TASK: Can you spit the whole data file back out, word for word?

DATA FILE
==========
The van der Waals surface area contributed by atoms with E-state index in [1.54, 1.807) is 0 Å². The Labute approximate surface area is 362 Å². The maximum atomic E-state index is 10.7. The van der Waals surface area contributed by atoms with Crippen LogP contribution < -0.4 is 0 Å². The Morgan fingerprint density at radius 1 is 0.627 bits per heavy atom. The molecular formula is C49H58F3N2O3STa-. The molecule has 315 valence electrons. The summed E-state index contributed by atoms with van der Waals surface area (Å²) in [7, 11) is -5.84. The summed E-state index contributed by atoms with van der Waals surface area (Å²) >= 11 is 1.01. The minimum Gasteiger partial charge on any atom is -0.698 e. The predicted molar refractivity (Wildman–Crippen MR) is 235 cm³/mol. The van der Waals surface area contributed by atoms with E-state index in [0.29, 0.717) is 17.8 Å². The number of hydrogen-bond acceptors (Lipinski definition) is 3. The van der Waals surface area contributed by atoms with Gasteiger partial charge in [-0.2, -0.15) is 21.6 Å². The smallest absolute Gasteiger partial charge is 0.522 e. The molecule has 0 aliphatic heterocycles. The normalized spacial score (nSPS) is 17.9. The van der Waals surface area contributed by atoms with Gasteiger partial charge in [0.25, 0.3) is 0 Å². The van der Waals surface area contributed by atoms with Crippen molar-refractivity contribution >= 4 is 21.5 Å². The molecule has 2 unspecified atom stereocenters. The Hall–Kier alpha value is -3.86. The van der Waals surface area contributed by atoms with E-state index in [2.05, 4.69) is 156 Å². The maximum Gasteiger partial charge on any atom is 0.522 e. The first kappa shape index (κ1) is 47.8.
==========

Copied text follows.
The van der Waals surface area contributed by atoms with E-state index in [1.54, 1.807) is 0 Å². The Labute approximate surface area is 362 Å². The maximum atomic E-state index is 10.7. The van der Waals surface area contributed by atoms with Crippen LogP contribution < -0.4 is 0 Å². The Morgan fingerprint density at radius 1 is 0.627 bits per heavy atom. The molecular formula is C49H58F3N2O3STa-. The molecule has 315 valence electrons. The summed E-state index contributed by atoms with van der Waals surface area (Å²) in [7, 11) is -5.84. The summed E-state index contributed by atoms with van der Waals surface area (Å²) >= 11 is 1.01. The minimum Gasteiger partial charge on any atom is -0.698 e. The predicted molar refractivity (Wildman–Crippen MR) is 235 cm³/mol. The van der Waals surface area contributed by atoms with E-state index in [0.29, 0.717) is 17.8 Å². The number of hydrogen-bond acceptors (Lipinski definition) is 3. The van der Waals surface area contributed by atoms with Gasteiger partial charge in [-0.2, -0.15) is 21.6 Å². The smallest absolute Gasteiger partial charge is 0.522 e. The molecule has 0 aliphatic heterocycles. The normalized spacial score (nSPS) is 17.9. The van der Waals surface area contributed by atoms with Gasteiger partial charge in [0.25, 0.3) is 0 Å². The van der Waals surface area contributed by atoms with Crippen molar-refractivity contribution >= 4 is 21.5 Å². The molecule has 2 unspecified atom stereocenters. The Hall–Kier alpha value is -3.86. The van der Waals surface area contributed by atoms with E-state index in [2.05, 4.69) is 156 Å². The maximum Gasteiger partial charge on any atom is 0.522 e. The first kappa shape index (κ1) is 47.8.